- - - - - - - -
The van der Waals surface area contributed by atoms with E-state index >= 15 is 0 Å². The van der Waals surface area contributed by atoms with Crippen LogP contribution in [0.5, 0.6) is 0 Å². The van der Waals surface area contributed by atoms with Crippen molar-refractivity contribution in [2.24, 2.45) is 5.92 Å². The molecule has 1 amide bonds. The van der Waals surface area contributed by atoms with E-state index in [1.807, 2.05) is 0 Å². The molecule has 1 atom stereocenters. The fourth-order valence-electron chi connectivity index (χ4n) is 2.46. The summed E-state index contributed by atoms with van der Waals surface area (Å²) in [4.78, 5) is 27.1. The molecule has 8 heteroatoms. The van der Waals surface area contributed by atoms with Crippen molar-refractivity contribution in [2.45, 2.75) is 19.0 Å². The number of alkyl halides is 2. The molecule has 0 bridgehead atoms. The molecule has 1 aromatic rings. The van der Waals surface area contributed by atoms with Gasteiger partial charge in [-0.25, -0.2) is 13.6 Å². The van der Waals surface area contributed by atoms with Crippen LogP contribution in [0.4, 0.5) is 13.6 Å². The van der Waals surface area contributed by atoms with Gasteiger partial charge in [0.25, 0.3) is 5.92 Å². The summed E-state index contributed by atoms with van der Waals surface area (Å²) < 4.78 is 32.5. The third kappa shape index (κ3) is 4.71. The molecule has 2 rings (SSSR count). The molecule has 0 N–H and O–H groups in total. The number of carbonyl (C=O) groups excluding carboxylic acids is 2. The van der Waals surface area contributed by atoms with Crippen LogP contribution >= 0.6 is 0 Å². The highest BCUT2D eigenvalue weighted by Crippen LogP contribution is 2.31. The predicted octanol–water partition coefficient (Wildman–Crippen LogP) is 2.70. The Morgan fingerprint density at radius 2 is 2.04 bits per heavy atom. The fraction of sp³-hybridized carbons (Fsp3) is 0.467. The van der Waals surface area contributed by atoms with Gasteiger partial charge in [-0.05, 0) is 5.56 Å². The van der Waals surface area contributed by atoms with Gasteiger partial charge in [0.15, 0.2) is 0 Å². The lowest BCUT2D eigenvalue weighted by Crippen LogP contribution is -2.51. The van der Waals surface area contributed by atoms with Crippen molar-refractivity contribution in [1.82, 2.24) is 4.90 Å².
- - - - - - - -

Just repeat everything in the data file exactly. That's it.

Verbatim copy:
The van der Waals surface area contributed by atoms with E-state index >= 15 is 0 Å². The van der Waals surface area contributed by atoms with Crippen LogP contribution in [0.5, 0.6) is 0 Å². The van der Waals surface area contributed by atoms with Crippen molar-refractivity contribution in [2.24, 2.45) is 5.92 Å². The molecule has 1 amide bonds. The van der Waals surface area contributed by atoms with E-state index in [1.807, 2.05) is 0 Å². The molecule has 1 atom stereocenters. The fourth-order valence-electron chi connectivity index (χ4n) is 2.46. The summed E-state index contributed by atoms with van der Waals surface area (Å²) in [4.78, 5) is 27.1. The molecule has 8 heteroatoms. The van der Waals surface area contributed by atoms with Crippen molar-refractivity contribution in [2.45, 2.75) is 19.0 Å². The number of alkyl halides is 2. The molecule has 0 bridgehead atoms. The molecule has 1 aromatic rings. The van der Waals surface area contributed by atoms with Gasteiger partial charge in [-0.25, -0.2) is 13.6 Å². The van der Waals surface area contributed by atoms with Crippen LogP contribution in [0.4, 0.5) is 13.6 Å². The van der Waals surface area contributed by atoms with Gasteiger partial charge in [0.25, 0.3) is 5.92 Å². The summed E-state index contributed by atoms with van der Waals surface area (Å²) < 4.78 is 32.5. The third kappa shape index (κ3) is 4.71. The molecule has 2 rings (SSSR count). The molecule has 0 N–H and O–H groups in total. The number of carbonyl (C=O) groups excluding carboxylic acids is 2. The van der Waals surface area contributed by atoms with Crippen LogP contribution >= 0.6 is 0 Å². The highest BCUT2D eigenvalue weighted by Crippen LogP contribution is 2.31. The predicted octanol–water partition coefficient (Wildman–Crippen LogP) is 2.70. The Morgan fingerprint density at radius 2 is 2.04 bits per heavy atom. The fraction of sp³-hybridized carbons (Fsp3) is 0.467. The van der Waals surface area contributed by atoms with Gasteiger partial charge in [-0.05, 0) is 5.56 Å². The van der Waals surface area contributed by atoms with Gasteiger partial charge in [0.15, 0.2) is 0 Å². The lowest BCUT2D eigenvalue weighted by Crippen LogP contribution is -2.51. The van der Waals surface area contributed by atoms with Crippen molar-refractivity contribution in [1.82, 2.24) is 4.90 Å².